Oshiomhole made the call at the International Trade Union Congress Africa (ITUC-Africa) Regional Conference on Advancing Decent Work in Global Supply Chain in Africa.
“I think there is need to revisit some of the assumptions that informed the drafting of the Nigerian National Minimum Wage Law when it was enacted. I think it was at a time when big corporations dominated the economy.
“This is particularly true in the organised private sector where I come from; they had about 4000 workers and some were even bigger than that.
“So, the law simply looked at the informal sector characterised by people employing 20, 40, 50 less than 100 and the current minimum wage law allows for exemption enterprises that are employing less than 50.
“But now, our businesses are contracting. With the aid of technology, those employing more than 50 are increasingly fewer and those employing fewer than 50 are increasing.
“So, if the essence of the minimum wage is to provide protection for those who cannot organise, then that has been lost”, he said.
The governor urged workers unions to ensure the removal of the exemption clause while reviewing the national minimum wage.
“We should look at removing the exemption clause of people who employ less than 50, because with 30 workers now and with modern technology, you can generate so much.
“So, the old assumption ‘that employ 50 and be a small player’ is no longer valid.
“If we are going to protect domestic workers, we have them in millions; you have to remove those assumptions of those below 50 in the law.
“If the movement cannot as it is today enforce N18, 000 minimum wage, then asking for higher numbers would appear laughable because if you cannot enforce the 18,000, how can you ask for more?”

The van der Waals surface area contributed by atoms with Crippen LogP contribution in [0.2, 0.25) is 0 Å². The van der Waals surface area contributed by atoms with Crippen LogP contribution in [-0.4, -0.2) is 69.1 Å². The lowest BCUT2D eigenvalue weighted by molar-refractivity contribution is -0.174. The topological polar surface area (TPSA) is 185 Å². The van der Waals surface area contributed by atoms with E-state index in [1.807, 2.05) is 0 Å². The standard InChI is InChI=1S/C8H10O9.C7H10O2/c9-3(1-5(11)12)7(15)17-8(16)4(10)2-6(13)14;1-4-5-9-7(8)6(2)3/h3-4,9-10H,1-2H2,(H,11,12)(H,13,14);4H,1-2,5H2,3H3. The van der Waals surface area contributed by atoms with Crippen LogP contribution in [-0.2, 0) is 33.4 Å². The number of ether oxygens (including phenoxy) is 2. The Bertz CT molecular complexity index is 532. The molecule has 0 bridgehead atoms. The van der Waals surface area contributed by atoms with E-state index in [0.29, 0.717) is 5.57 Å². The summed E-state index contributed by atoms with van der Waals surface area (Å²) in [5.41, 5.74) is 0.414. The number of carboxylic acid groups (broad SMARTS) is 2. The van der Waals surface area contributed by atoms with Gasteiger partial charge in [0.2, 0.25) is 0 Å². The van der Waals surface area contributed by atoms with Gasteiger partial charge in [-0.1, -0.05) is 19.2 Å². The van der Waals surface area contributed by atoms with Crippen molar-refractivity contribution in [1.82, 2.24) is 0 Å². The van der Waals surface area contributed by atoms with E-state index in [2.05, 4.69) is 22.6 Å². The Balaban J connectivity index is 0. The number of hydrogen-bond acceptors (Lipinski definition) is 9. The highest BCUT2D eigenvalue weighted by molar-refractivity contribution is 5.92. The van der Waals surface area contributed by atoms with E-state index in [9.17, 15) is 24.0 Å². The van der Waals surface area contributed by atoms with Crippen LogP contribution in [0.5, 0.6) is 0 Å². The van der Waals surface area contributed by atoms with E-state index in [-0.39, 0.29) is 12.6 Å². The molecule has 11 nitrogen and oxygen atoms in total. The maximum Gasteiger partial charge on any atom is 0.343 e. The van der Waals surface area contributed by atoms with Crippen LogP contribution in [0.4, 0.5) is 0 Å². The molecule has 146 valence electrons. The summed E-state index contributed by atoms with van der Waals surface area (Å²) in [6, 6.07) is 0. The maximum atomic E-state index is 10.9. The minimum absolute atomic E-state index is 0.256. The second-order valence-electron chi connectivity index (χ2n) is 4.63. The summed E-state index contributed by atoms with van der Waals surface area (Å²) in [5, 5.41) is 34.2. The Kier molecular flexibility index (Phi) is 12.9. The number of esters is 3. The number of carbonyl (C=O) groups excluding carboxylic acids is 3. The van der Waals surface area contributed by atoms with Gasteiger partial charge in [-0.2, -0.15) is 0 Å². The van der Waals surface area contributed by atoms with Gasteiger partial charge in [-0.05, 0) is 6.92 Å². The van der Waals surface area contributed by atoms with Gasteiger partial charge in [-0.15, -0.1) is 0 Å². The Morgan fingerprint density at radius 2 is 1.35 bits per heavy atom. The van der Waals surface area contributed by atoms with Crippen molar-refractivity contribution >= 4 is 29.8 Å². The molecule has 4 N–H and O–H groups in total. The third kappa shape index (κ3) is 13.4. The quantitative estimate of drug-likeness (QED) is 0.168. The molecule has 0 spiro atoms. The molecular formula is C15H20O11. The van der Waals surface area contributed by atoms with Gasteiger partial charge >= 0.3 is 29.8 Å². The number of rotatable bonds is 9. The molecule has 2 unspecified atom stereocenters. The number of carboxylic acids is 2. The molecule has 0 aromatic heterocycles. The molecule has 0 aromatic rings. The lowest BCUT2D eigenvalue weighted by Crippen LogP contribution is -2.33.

He said the reality of the cost of living right at the moment suggested that those who were on N18, 000 would be said to be on survival wage.
Oshiomhole said some state governments do not have the revenue to pay workers salaries, adding that most of them were owing five to seven months arrears.
“Employers simply do not have the revenue to pay. They have over borrowed, and the naira has come under pressure and is going through devaluation and it is expressing itself in high cost of living which will put more pressure on workers.
“That is why most of them are calling for the abolition of the national minimum wage”, he said.
Mr Ayuba Wabba, President of NLC, said the congress had been tackling the issue of non-payment of salaries in the states and there had been responses.
“Workers cannot continue to work if they are not paid, because they do not have means to go to work.
“We have asked those workers to withdraw their services, and that is working. Oyo state government signed a Memorandum of Understanding to pay workers; Nasarawa and Kogi are also doing same”, he said.
Mrs Sharan Burrow, General Secretary, ITUC-Africa, said the conference was convened to exert pressure on governments in Africa to ensure social protection and a living minimum wage for workers.
The conference is organised by the ITUC -Africa in collaboration the Nigeria Labour Congress.